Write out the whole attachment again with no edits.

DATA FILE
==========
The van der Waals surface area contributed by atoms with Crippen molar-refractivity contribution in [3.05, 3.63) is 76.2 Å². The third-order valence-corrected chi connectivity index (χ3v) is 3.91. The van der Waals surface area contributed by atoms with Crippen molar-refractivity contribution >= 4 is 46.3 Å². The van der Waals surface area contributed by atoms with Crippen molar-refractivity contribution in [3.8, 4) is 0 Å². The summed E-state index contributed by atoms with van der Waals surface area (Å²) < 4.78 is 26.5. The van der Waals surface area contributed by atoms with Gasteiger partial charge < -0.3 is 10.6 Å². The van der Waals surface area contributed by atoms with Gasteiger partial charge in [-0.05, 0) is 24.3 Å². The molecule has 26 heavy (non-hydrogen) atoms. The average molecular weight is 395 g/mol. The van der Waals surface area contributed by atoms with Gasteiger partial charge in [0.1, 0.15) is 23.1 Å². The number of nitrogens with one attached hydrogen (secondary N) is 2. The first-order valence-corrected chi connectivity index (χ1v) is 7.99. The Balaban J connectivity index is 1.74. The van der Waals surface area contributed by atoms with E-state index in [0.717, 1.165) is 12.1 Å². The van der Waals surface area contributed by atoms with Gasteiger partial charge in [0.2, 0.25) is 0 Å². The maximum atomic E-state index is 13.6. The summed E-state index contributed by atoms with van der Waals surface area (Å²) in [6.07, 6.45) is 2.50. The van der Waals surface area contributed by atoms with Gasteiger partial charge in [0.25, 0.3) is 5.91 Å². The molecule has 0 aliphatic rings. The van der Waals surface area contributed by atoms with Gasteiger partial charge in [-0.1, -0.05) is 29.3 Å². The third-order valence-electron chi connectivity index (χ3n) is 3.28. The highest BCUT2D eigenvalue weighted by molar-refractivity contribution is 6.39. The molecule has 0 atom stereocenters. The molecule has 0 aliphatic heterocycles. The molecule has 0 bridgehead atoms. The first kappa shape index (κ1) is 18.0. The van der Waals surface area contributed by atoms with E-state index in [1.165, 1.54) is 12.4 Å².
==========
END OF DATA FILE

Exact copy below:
The van der Waals surface area contributed by atoms with Crippen molar-refractivity contribution in [3.05, 3.63) is 76.2 Å². The third-order valence-corrected chi connectivity index (χ3v) is 3.91. The van der Waals surface area contributed by atoms with Crippen molar-refractivity contribution >= 4 is 46.3 Å². The van der Waals surface area contributed by atoms with Crippen molar-refractivity contribution in [3.8, 4) is 0 Å². The summed E-state index contributed by atoms with van der Waals surface area (Å²) < 4.78 is 26.5. The van der Waals surface area contributed by atoms with Gasteiger partial charge < -0.3 is 10.6 Å². The van der Waals surface area contributed by atoms with Gasteiger partial charge in [-0.05, 0) is 24.3 Å². The molecule has 26 heavy (non-hydrogen) atoms. The average molecular weight is 395 g/mol. The van der Waals surface area contributed by atoms with Gasteiger partial charge in [0.1, 0.15) is 23.1 Å². The number of nitrogens with one attached hydrogen (secondary N) is 2. The first-order valence-corrected chi connectivity index (χ1v) is 7.99. The Balaban J connectivity index is 1.74. The van der Waals surface area contributed by atoms with E-state index in [0.717, 1.165) is 12.1 Å². The van der Waals surface area contributed by atoms with Gasteiger partial charge in [0.2, 0.25) is 0 Å². The maximum atomic E-state index is 13.6. The summed E-state index contributed by atoms with van der Waals surface area (Å²) in [6.07, 6.45) is 2.50. The van der Waals surface area contributed by atoms with Gasteiger partial charge in [0.25, 0.3) is 5.91 Å². The molecule has 0 aliphatic rings. The van der Waals surface area contributed by atoms with Gasteiger partial charge in [-0.1, -0.05) is 29.3 Å². The third-order valence-electron chi connectivity index (χ3n) is 3.28. The highest BCUT2D eigenvalue weighted by molar-refractivity contribution is 6.39. The molecule has 0 atom stereocenters. The molecule has 0 aliphatic heterocycles. The molecule has 0 bridgehead atoms. The first kappa shape index (κ1) is 18.0. The van der Waals surface area contributed by atoms with E-state index in [1.165, 1.54) is 12.4 Å².